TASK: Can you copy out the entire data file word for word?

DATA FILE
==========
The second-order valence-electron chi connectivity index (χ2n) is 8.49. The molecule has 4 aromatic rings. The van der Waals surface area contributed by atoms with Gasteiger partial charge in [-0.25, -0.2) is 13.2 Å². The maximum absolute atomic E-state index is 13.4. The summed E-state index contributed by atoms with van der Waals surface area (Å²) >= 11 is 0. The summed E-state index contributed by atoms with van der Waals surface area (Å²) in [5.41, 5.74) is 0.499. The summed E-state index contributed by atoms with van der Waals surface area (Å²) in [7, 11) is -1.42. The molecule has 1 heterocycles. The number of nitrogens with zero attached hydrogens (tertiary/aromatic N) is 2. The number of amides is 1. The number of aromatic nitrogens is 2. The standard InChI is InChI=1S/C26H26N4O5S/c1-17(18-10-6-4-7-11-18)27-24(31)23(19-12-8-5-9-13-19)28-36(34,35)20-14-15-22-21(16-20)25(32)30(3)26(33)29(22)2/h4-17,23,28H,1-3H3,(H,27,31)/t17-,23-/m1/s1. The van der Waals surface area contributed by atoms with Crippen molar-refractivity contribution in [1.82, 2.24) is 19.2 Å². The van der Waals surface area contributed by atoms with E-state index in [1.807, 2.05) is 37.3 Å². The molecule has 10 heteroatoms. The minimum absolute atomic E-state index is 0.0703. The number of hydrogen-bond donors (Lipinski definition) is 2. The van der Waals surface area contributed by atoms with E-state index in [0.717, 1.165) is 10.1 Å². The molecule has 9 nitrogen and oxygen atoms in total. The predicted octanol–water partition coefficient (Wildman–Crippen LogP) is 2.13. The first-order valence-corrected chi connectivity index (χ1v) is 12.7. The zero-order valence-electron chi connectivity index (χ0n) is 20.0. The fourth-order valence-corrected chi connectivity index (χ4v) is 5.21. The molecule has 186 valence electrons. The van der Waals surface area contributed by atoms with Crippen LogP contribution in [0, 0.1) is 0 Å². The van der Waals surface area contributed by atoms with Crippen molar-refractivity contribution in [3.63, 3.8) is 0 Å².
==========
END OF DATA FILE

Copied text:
The second-order valence-electron chi connectivity index (χ2n) is 8.49. The molecule has 4 aromatic rings. The van der Waals surface area contributed by atoms with Gasteiger partial charge in [-0.25, -0.2) is 13.2 Å². The maximum absolute atomic E-state index is 13.4. The summed E-state index contributed by atoms with van der Waals surface area (Å²) >= 11 is 0. The summed E-state index contributed by atoms with van der Waals surface area (Å²) in [5.41, 5.74) is 0.499. The summed E-state index contributed by atoms with van der Waals surface area (Å²) in [7, 11) is -1.42. The molecule has 1 heterocycles. The number of nitrogens with zero attached hydrogens (tertiary/aromatic N) is 2. The number of amides is 1. The number of aromatic nitrogens is 2. The standard InChI is InChI=1S/C26H26N4O5S/c1-17(18-10-6-4-7-11-18)27-24(31)23(19-12-8-5-9-13-19)28-36(34,35)20-14-15-22-21(16-20)25(32)30(3)26(33)29(22)2/h4-17,23,28H,1-3H3,(H,27,31)/t17-,23-/m1/s1. The van der Waals surface area contributed by atoms with Crippen molar-refractivity contribution in [1.82, 2.24) is 19.2 Å². The van der Waals surface area contributed by atoms with E-state index in [1.807, 2.05) is 37.3 Å². The molecule has 10 heteroatoms. The minimum absolute atomic E-state index is 0.0703. The number of hydrogen-bond donors (Lipinski definition) is 2. The van der Waals surface area contributed by atoms with E-state index in [0.717, 1.165) is 10.1 Å². The molecule has 9 nitrogen and oxygen atoms in total. The predicted octanol–water partition coefficient (Wildman–Crippen LogP) is 2.13. The first-order valence-corrected chi connectivity index (χ1v) is 12.7. The zero-order valence-electron chi connectivity index (χ0n) is 20.0. The fourth-order valence-corrected chi connectivity index (χ4v) is 5.21. The molecule has 186 valence electrons. The van der Waals surface area contributed by atoms with Crippen LogP contribution in [0, 0.1) is 0 Å². The van der Waals surface area contributed by atoms with Crippen molar-refractivity contribution in [3.63, 3.8) is 0 Å².